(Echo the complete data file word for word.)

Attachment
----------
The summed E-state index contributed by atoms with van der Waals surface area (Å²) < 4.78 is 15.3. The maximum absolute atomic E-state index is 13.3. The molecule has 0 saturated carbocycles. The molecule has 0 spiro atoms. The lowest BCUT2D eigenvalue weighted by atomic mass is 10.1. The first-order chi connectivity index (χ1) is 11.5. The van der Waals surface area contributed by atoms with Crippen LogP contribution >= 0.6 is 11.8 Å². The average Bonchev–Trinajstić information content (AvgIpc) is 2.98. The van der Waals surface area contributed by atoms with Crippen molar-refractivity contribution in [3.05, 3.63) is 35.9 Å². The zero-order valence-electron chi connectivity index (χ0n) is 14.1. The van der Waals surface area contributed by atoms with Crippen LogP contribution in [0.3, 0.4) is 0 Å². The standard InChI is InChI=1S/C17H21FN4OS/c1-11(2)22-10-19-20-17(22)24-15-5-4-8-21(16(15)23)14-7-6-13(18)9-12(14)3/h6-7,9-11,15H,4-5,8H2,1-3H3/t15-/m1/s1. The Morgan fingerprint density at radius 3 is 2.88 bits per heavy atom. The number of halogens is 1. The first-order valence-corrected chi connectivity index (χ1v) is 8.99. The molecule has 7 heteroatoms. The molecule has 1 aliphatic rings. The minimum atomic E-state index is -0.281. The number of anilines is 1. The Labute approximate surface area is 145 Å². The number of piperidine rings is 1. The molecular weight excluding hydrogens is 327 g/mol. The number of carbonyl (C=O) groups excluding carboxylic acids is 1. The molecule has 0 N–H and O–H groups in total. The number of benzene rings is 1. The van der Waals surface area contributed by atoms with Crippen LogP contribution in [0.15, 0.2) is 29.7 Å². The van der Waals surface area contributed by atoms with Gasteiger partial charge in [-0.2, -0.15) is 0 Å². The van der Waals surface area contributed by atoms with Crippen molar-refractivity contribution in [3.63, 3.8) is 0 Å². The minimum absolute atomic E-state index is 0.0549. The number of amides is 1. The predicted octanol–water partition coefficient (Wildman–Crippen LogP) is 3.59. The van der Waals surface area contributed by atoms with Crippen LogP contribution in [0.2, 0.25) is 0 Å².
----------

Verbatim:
The summed E-state index contributed by atoms with van der Waals surface area (Å²) < 4.78 is 15.3. The maximum absolute atomic E-state index is 13.3. The molecule has 0 saturated carbocycles. The molecule has 0 spiro atoms. The lowest BCUT2D eigenvalue weighted by atomic mass is 10.1. The first-order chi connectivity index (χ1) is 11.5. The van der Waals surface area contributed by atoms with Crippen LogP contribution >= 0.6 is 11.8 Å². The average Bonchev–Trinajstić information content (AvgIpc) is 2.98. The van der Waals surface area contributed by atoms with Crippen molar-refractivity contribution in [3.05, 3.63) is 35.9 Å². The zero-order valence-electron chi connectivity index (χ0n) is 14.1. The van der Waals surface area contributed by atoms with Crippen LogP contribution in [0.3, 0.4) is 0 Å². The standard InChI is InChI=1S/C17H21FN4OS/c1-11(2)22-10-19-20-17(22)24-15-5-4-8-21(16(15)23)14-7-6-13(18)9-12(14)3/h6-7,9-11,15H,4-5,8H2,1-3H3/t15-/m1/s1. The Morgan fingerprint density at radius 3 is 2.88 bits per heavy atom. The number of halogens is 1. The first-order valence-corrected chi connectivity index (χ1v) is 8.99. The molecule has 7 heteroatoms. The molecule has 1 aliphatic rings. The minimum atomic E-state index is -0.281. The number of anilines is 1. The Labute approximate surface area is 145 Å². The number of piperidine rings is 1. The molecular weight excluding hydrogens is 327 g/mol. The number of carbonyl (C=O) groups excluding carboxylic acids is 1. The molecule has 0 N–H and O–H groups in total. The number of benzene rings is 1. The van der Waals surface area contributed by atoms with Crippen LogP contribution in [0.15, 0.2) is 29.7 Å². The van der Waals surface area contributed by atoms with Gasteiger partial charge in [-0.2, -0.15) is 0 Å². The van der Waals surface area contributed by atoms with Crippen molar-refractivity contribution in [3.63, 3.8) is 0 Å². The minimum absolute atomic E-state index is 0.0549. The number of amides is 1. The predicted octanol–water partition coefficient (Wildman–Crippen LogP) is 3.59. The van der Waals surface area contributed by atoms with Crippen LogP contribution in [0.2, 0.25) is 0 Å².